When Piet Karsten made his em­pow­er­ment de­ci­sion in 1994, he de­cided to in­volve the De­part­ment of Land Af­fairs through his LRAD pro­gramme, which made R15 000 per fam­ily avail­able for buy­ing shares. One of the con­di­tions was that the shares had to be kept in a trust for five years and could not be on-sold.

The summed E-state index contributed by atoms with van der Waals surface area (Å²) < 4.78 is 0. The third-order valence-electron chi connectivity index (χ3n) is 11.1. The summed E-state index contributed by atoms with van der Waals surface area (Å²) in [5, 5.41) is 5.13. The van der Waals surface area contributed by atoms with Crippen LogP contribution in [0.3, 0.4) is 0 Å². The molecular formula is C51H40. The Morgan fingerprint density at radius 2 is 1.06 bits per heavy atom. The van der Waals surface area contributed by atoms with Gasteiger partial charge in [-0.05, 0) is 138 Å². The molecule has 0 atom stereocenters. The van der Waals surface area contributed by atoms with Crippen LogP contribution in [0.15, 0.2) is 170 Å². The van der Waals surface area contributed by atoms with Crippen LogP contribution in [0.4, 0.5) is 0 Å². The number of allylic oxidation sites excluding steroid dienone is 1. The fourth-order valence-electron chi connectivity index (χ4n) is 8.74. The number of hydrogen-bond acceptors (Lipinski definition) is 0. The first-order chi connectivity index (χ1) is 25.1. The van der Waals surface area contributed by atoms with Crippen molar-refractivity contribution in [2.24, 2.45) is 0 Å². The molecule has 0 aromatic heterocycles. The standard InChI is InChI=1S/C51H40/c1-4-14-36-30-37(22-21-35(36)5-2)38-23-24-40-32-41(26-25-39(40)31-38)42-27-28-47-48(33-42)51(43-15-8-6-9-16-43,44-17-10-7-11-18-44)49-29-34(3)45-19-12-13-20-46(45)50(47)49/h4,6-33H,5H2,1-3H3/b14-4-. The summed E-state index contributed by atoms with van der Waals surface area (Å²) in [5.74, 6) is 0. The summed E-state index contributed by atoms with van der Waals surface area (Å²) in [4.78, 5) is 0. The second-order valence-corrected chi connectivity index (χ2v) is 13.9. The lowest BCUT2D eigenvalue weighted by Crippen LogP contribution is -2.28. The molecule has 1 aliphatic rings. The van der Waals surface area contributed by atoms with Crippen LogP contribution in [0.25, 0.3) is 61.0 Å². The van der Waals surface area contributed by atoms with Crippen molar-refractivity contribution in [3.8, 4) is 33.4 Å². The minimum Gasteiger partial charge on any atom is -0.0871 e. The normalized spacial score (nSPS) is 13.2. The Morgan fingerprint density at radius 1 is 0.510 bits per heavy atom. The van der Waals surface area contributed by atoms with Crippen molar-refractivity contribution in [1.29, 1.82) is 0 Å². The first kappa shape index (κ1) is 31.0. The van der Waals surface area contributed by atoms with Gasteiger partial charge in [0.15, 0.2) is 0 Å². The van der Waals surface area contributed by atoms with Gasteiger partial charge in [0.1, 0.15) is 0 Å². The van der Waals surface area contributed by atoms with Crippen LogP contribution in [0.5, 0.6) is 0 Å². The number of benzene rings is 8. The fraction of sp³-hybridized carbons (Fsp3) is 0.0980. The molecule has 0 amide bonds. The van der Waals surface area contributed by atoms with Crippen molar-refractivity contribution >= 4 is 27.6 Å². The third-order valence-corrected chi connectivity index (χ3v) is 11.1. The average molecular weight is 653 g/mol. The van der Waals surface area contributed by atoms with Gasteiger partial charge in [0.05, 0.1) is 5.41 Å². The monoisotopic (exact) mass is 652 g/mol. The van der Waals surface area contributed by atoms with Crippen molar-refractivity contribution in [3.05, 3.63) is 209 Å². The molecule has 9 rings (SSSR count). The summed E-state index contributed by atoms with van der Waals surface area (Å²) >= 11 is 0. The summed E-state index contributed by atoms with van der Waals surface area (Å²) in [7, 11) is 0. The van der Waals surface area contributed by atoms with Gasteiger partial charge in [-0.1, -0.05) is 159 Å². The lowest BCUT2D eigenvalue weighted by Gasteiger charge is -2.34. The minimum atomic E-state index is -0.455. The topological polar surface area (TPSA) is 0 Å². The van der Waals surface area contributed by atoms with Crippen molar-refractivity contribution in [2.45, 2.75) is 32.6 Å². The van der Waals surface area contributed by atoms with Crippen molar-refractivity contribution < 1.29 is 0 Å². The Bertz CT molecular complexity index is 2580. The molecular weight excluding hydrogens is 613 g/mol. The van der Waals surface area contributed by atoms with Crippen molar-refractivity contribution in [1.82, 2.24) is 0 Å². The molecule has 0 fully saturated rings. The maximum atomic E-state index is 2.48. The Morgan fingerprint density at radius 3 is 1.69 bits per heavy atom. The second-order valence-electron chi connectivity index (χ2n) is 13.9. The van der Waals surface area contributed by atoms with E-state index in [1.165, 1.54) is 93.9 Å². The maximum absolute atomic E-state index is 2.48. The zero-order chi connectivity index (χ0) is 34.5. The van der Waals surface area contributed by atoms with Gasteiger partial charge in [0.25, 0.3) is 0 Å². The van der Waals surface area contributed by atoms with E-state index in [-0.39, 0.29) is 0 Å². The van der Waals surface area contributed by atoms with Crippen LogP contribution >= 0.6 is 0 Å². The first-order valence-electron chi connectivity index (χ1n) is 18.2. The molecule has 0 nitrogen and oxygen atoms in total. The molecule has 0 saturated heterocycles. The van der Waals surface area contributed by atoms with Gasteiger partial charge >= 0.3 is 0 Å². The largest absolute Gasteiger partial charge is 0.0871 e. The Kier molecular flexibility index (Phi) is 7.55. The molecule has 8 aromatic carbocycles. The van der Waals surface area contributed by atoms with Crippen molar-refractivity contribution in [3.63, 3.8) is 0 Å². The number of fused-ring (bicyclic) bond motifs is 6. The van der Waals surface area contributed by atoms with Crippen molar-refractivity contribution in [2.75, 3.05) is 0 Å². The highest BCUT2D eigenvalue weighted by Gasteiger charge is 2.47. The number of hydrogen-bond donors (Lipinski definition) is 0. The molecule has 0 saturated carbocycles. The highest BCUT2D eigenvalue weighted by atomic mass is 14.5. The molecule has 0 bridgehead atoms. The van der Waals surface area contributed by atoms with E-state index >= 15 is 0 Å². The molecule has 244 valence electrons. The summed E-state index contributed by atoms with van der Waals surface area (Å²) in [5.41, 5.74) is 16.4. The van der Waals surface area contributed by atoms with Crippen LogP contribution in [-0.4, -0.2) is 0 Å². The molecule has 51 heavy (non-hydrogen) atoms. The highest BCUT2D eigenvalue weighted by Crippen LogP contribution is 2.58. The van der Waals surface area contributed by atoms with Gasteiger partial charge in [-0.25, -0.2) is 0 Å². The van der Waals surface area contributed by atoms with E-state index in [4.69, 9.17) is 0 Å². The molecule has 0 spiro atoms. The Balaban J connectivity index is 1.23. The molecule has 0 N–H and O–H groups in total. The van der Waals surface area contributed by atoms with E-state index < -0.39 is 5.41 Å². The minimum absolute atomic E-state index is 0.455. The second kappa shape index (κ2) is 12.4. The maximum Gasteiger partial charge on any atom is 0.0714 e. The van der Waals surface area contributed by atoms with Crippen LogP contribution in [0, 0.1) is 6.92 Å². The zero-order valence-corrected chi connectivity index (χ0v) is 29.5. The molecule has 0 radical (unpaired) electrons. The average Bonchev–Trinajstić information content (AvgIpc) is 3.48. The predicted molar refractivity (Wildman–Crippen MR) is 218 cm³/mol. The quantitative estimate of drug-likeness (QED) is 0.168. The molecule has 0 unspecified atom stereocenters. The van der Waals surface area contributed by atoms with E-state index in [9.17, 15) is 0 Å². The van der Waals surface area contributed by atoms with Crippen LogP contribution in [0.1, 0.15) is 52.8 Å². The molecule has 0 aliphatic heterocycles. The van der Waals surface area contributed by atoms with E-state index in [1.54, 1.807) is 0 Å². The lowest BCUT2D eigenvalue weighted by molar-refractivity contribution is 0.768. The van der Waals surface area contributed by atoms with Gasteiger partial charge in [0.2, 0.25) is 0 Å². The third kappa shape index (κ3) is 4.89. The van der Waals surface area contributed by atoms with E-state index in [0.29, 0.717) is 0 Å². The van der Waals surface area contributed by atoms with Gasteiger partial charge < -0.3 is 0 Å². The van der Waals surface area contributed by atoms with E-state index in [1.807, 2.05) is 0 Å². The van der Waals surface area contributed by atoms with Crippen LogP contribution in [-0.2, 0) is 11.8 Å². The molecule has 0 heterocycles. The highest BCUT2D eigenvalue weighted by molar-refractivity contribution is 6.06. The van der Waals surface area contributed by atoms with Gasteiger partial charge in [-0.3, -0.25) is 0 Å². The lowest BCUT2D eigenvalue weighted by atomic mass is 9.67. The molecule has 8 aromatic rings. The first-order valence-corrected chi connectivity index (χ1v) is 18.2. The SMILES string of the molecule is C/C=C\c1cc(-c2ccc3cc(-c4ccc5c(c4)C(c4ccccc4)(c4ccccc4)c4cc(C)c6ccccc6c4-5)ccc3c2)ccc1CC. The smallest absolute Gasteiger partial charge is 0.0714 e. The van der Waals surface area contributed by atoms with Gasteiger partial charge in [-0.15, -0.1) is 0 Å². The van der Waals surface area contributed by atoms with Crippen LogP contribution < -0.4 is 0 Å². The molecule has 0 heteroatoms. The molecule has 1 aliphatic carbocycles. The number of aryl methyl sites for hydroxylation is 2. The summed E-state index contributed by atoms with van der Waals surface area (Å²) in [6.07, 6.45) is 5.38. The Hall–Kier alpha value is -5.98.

Esta Ti­tus, one of the share­hold­ers and also a mem­ber of Karsten’s ad­min­is­tra­tive staff, says: “I kept my shares, be­cause it was a good in­vest­ment. We are kept in­formed about the com­pany’s growth ev­ery year and see how the in­vest­ment grows.” South­ern Farms, also in the Orange River re­gion, pro­duces 1,1m car­tons of grapes a year and has about 220 full-time work­ers as well as a fur­ther 1 000 part-time work­ers who help at har­vest­ing time. This farm em­pow­ers work­ers through, among oth­ers, lit­er­acy pro­grammes from AgriSETA, and skills and man­age­ment train­ing for work­ers so that they can work in mid­dle and top-man­age­ment po­si­tions. The Beth­le­hem Farm­ers’ Trust in Beth­le­hem in the east­ern Free State – where, among oth­ers, the In­dus­trial De­vel­op­ment Cor­po­ra­tion, the De­vel­op­ment Bank and Af­gri are in­volved, as re­ported pre­vi­ously by Fin­week – has of­ten been sin­gled out as one of the most suc­cess­ful em­pow­er­ment projects in SA. This farm, which is renowned for its qual­ity ap­ples, has a ma­jor sup­ply con­tract with one of SA’s well-known re­tail groups and, with the nec­es­sary men­tor­ship, is now be­ing run by about 100 black farm­ers. Some of the farm­ers have al­ready de­vel­oped to such an ex­tent that they’ve iden­ti­fied and de­vel­oped other busi­ness op­por­tu­ni­ties. The Du Toit group of Ceres, one of the largest fruit and veg­etable pro­duc­ers in SA (its or­chards cover a mas­sive 2 400ha), em­pow­ered its work­ers about nine years ago by form­ing two com­pa­nies, Crispy Cool­ers and Crispy Farm­ing, which of­fer share­hold­ings to its work­force of about 1 400.